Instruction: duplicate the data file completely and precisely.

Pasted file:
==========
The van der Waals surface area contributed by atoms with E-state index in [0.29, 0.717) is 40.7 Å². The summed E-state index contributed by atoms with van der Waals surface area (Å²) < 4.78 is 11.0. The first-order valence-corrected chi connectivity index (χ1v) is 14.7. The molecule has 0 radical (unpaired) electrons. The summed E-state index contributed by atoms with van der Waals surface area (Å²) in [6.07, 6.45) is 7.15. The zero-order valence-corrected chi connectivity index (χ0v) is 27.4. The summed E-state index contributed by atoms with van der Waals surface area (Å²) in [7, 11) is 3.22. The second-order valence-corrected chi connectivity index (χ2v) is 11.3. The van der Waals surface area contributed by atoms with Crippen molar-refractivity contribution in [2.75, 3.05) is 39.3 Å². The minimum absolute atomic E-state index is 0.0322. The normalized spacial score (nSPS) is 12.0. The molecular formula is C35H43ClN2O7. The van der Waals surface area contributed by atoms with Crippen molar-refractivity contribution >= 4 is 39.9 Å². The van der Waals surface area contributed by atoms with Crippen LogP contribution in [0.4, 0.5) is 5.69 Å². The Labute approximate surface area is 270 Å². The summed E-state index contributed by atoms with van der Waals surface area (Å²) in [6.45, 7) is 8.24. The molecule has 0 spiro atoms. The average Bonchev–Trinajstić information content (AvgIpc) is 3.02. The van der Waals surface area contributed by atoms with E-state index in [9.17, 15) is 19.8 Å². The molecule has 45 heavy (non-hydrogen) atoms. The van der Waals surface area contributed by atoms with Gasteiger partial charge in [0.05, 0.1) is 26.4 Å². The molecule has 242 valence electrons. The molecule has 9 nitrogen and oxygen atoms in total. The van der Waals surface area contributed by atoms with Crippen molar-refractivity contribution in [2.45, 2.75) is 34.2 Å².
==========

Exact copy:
The van der Waals surface area contributed by atoms with E-state index in [0.29, 0.717) is 40.7 Å². The summed E-state index contributed by atoms with van der Waals surface area (Å²) < 4.78 is 11.0. The first-order valence-corrected chi connectivity index (χ1v) is 14.7. The molecule has 0 radical (unpaired) electrons. The summed E-state index contributed by atoms with van der Waals surface area (Å²) in [6.07, 6.45) is 7.15. The zero-order valence-corrected chi connectivity index (χ0v) is 27.4. The summed E-state index contributed by atoms with van der Waals surface area (Å²) in [7, 11) is 3.22. The second-order valence-corrected chi connectivity index (χ2v) is 11.3. The van der Waals surface area contributed by atoms with Crippen molar-refractivity contribution in [2.75, 3.05) is 39.3 Å². The minimum absolute atomic E-state index is 0.0322. The normalized spacial score (nSPS) is 12.0. The molecular formula is C35H43ClN2O7. The van der Waals surface area contributed by atoms with Crippen molar-refractivity contribution >= 4 is 39.9 Å². The van der Waals surface area contributed by atoms with Crippen LogP contribution in [0.4, 0.5) is 5.69 Å². The Labute approximate surface area is 270 Å². The summed E-state index contributed by atoms with van der Waals surface area (Å²) in [6.45, 7) is 8.24. The molecule has 0 spiro atoms. The average Bonchev–Trinajstić information content (AvgIpc) is 3.02. The van der Waals surface area contributed by atoms with E-state index in [9.17, 15) is 19.8 Å². The molecule has 45 heavy (non-hydrogen) atoms. The van der Waals surface area contributed by atoms with Gasteiger partial charge in [0.05, 0.1) is 26.4 Å². The molecule has 242 valence electrons. The molecule has 9 nitrogen and oxygen atoms in total. The van der Waals surface area contributed by atoms with Crippen molar-refractivity contribution in [2.45, 2.75) is 34.2 Å².